The iBanking malware has evolved from simply being able to steal SMS information, but has grown to be a much larger Trojan tool for would be data thieves. Applications injected with the iBanking code have hit the marketplace costumed as legitimate banking and social media apps as a way for users to be convinced to use them.
The apps often appear to users who have already been infected on desktop machines, prompting them to fill in personal information which then leads to an SMS message with a download link. Once the app is downloaded and installed, it begins feeding information to the attacker.
According to Symantec the tool is “one of the most expensive pieces of malware” the company has seen, especially for one with that sets up a service business. Other malware applications have paved the way for things like customer support and HTML control panels, but not at such a high price.
Part of the larger problem with iBanking is that it resists most attempts to reverse engineer the software, giving it a better strength against those trying to craft similar tools says an article from Ars Technica. iBanking uses encryption and code obfuscation to hide the commands and actions it carries out. This prevents researchers from breaking down the process of the malware, as well as keeping others from using the code to clone more software.
Chat systems like BBM (BlackBerry Messenger) are typically very secure, since they’re encrypted end-to-end. However, they still have a glaring flaw: if intruders do crack the code, they can see everything you’ve said. That’s where BlackBerry’s soon-to-launch BBM Protected comes in. As the company showed at its BlackBerry Experience Washington event (CrackBerry’s video is below), the new service makes it extremely difficult to spy on an entire conversation. Each message has its own random encryption key; even a very clever data thief would only get one tidbit at a time, so it could take ages to piece together a full chat.
BBM Protected will only be available for corporate-controlled BlackBerry devices when it launches as part of an enterprise suite in June, although that will include anything running the now-ancient BlackBerry OS 6 or higher. The chat client won’t be available for personal phones running BlackBerry Balance until early fall, while Android and iOS users will have to wait until late fall or early winter. All the same, it might be worth holding out if you’re really, truly worried that someone is watching your private discussions.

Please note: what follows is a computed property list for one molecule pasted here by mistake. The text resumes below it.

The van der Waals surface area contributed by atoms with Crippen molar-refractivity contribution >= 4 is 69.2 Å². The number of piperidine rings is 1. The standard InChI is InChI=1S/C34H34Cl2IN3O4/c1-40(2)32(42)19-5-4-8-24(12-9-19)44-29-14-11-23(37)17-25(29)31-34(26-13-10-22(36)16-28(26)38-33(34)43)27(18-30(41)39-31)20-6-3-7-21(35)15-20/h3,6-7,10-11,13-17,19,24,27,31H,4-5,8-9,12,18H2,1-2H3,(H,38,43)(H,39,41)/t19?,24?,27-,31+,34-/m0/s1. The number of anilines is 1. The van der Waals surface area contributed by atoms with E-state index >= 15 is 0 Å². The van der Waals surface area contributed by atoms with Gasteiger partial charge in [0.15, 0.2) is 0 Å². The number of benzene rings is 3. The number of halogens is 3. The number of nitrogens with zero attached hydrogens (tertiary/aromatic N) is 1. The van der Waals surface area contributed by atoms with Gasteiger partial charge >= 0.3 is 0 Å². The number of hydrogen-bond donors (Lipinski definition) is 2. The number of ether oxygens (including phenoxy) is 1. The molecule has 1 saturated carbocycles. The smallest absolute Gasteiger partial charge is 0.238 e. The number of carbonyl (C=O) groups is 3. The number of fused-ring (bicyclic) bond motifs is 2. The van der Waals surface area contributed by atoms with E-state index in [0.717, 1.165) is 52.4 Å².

Entegra announced a rugged, modular tablet that’s configurable for a wide range of environments and applications, and supports both Android 4.2 and Linux.
Entegra’s CrossfirePro is unlike any tablet you’ve encountered: it’s the consummate chameleon of rugged slates, boasting a modularity that starts with its snap-in Qseven computer-on-module processing core and extends to nearly every aspect of its I/O and software. Though it ships standard with a 1.86GHz quad-core Intel Bay Trail M-series N2930 processor, the COM-based core supports alternatives ranging from faster or slower Intel and AMD x86 CPUs, to ARM-based SoCs. It also accepts I/O add-ons such as barcode scanners, magnetic strip readers, fingerprint scanners, smart card and NFC readers, and a variety of custom modules, says the company.
Entegra also offers three docks for the CrossfirePro, which support its use in office, point-of-sale, and vehicular environments. These would presumably be accompanied by snap-in or add-on modules, operating systems, and application software suitable to each market.
The photos below show how the Qseven COM and mSATA storage devices snap into compartments in the rear of the tablet.
To support such an extensive array of modularity, Entegra designed a unique mainboard that’s controlled by a PIC microcontroller. The PIC chip serves as a “traffic cop” to initialize and manage the options it discovers upon power-up, as illustrated in the diagram below.
For a full list of the specs follow the source link below.